Adulting, Anxiety, Books, Mindfulness, Motivation

Fail Safe

Challenges are supposed to make you happy. The novelty alone should stimulate your mind in a positive way. However failure is often an inevitable part of this process. To at last succeed after various unsuccessful attempts can bring about deep feelings of satisfaction. I think that’s why people often highlight the importance of failure. I’ve often heard the phrase “anything worth doing is worth doing badly” thrown around in relation to this.
That all may be well and good for those seemingly self motivated, glass half full kindof people. But for some of us, even after we finally overcome the hurdle, satisfaction is not the feeling which we experience. Instead we look to the ground in shame wondering why it took us so long, when everyone else seems to fly through life with ease and control.
I’ve been reading “The Up Side of Down: Why Failing Well Is the Key to Success” by author Megan McArdle. It’s good. It’s very good. I suggest you read it.

According to McArdle, failure will occur because the universe is uncertain. It’s not necessarily due to a lack of preparation or perfunctory attempts. Success isn’t something you are, it’s something you develop and failure is necessary for this process. In learning to make mistakes, we also learn to understand them and thus how to correct them.
The truth about failure is that it’s hard. It’s extremely difficult in fact, to pick yourself up and start all over again. To stare down whatever it was that knocked you on your ass, take a deep breath and charge in to battle it once more. The book argues that much of this struggle is due to an ingrained fear of failure. It’s something that our parents and school (or really any early validation system) is responsible for. It occurs because we are taught to focus on the final product and ignore the earlier drafts. In fact quite often we never even get to see the earlier drafts.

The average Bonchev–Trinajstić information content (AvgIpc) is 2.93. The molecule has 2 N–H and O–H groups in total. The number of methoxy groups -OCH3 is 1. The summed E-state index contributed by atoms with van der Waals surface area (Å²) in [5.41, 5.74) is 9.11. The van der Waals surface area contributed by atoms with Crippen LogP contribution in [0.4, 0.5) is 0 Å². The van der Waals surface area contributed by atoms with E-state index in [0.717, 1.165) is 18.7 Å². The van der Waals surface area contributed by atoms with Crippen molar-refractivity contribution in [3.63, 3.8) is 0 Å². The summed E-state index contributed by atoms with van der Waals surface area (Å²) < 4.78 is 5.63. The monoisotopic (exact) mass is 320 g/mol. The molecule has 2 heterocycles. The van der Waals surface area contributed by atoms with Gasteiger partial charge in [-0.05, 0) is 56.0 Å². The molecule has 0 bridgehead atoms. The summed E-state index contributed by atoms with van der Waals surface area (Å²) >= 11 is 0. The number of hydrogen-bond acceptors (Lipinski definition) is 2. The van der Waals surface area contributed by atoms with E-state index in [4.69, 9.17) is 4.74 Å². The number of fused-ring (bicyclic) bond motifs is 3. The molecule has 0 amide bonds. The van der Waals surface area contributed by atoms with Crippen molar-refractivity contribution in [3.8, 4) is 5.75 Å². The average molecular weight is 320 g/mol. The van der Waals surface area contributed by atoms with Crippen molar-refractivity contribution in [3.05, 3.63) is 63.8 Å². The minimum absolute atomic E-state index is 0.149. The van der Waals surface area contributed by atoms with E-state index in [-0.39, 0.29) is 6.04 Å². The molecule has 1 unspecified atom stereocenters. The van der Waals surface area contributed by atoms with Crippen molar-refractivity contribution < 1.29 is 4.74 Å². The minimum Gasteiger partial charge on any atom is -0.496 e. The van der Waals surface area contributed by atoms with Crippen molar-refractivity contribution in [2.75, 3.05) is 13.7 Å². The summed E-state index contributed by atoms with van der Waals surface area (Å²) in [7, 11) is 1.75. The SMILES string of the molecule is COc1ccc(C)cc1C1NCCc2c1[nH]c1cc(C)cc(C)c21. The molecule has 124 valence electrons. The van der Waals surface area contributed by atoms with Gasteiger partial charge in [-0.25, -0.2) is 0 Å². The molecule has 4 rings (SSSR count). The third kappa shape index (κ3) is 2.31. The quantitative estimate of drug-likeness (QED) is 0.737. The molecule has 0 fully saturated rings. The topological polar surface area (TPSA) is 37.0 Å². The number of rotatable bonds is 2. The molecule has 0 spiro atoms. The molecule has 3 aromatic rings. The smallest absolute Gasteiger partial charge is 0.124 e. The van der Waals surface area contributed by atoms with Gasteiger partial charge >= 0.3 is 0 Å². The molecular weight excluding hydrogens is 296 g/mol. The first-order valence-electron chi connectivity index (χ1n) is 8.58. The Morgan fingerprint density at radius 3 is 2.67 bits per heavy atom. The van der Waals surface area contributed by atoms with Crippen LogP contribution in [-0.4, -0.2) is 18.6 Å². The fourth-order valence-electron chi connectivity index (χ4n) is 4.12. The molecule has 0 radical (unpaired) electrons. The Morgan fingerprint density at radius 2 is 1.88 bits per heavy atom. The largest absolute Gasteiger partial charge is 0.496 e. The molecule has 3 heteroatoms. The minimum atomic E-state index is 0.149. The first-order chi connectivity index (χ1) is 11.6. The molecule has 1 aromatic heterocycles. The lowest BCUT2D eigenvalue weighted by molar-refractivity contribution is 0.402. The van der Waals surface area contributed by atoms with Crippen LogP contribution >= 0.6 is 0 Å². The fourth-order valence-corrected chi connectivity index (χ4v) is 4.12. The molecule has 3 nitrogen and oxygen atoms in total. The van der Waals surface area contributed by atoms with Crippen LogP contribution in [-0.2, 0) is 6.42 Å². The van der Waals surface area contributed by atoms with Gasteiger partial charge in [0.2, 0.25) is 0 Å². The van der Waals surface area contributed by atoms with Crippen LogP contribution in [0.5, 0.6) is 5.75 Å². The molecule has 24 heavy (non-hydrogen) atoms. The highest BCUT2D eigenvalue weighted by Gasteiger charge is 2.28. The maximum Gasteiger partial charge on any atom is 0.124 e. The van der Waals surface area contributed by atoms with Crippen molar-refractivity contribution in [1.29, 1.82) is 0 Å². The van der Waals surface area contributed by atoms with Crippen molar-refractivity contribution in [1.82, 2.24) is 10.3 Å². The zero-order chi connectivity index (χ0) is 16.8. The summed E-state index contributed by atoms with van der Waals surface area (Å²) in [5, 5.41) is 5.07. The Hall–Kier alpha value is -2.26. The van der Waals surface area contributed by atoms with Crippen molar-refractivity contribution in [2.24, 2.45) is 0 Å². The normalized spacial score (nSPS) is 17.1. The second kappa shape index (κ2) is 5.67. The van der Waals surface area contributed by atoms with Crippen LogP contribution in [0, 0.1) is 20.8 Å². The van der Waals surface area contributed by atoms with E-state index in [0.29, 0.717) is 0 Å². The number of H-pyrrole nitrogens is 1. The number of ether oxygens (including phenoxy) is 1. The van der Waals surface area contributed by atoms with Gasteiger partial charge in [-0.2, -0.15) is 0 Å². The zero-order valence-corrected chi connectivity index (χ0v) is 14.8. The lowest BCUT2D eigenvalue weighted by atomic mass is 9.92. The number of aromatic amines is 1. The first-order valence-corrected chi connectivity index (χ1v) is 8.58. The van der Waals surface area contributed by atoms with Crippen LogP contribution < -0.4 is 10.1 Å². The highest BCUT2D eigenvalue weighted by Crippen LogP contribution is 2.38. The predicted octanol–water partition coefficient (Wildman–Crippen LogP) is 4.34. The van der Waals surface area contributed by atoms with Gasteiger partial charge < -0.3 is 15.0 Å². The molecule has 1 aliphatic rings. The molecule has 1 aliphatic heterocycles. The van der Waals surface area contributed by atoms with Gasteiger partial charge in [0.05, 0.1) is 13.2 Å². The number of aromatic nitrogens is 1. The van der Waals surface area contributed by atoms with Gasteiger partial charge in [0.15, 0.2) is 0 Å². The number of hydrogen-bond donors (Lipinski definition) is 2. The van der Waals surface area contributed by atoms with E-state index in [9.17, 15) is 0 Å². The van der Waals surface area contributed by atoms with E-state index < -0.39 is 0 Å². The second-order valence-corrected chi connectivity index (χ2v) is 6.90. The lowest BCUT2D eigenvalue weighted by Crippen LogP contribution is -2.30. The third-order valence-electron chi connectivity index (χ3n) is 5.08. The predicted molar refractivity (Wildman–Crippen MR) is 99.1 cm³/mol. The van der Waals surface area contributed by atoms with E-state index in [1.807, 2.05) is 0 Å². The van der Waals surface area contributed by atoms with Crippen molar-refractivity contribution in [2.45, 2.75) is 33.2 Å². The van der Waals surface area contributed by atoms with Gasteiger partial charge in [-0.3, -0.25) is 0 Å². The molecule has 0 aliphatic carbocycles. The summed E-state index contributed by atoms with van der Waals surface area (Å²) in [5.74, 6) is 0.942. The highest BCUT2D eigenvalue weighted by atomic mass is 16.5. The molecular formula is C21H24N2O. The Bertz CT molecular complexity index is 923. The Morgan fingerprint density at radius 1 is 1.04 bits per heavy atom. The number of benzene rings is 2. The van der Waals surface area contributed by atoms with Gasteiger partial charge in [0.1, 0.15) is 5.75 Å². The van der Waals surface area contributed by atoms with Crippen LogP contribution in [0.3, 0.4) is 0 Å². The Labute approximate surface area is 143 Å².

While some mistakes deserve punishment, most are those we make as we learn. When we begin to do something we’ve never done before. When we write the first chapter, when we edit it, when we re-write it, and even when we edit the revision.

Maybe the reason it’s so hard is that failure is essentially forcing you to change. It’s basically telling you that whatever you are doing doesn’t work. Try again, but try something else. It forces you to grow and realize that there is more than one way to approach a situation, and that some methods are more effective than others. The worst thing you can do is get yourself into a position where you cannot fail. If you cannot fail, you cannot learn.

So instead of avoiding failure, we must train ourselves to be more resilient. Take small calculated risks, so it’s easier to stand up after you topple over. Don’t place blame, not on other people and not on yourself. There are a multitude of reasons something you were striving for failed. Don’t be conceded and assume it was all because of you.

Anxiety, Books, Brain Hacks, Mindfulness

Quiet Time

Meditation is the practice of quieting your mind. This is no easy task. So I’m reading “The Meditation Transformation” by Jennifer Brooks.

The book begins with a spiel on what meditation is and several pages explaining the benefits of a daily meditation practice. I’m not going to lie, I skipped this part. Having already read a plethora of articles and enduring various conversations with my therapist, doctor and naturopath about the benefits of meditation, I felt I had a thorough grip of the material.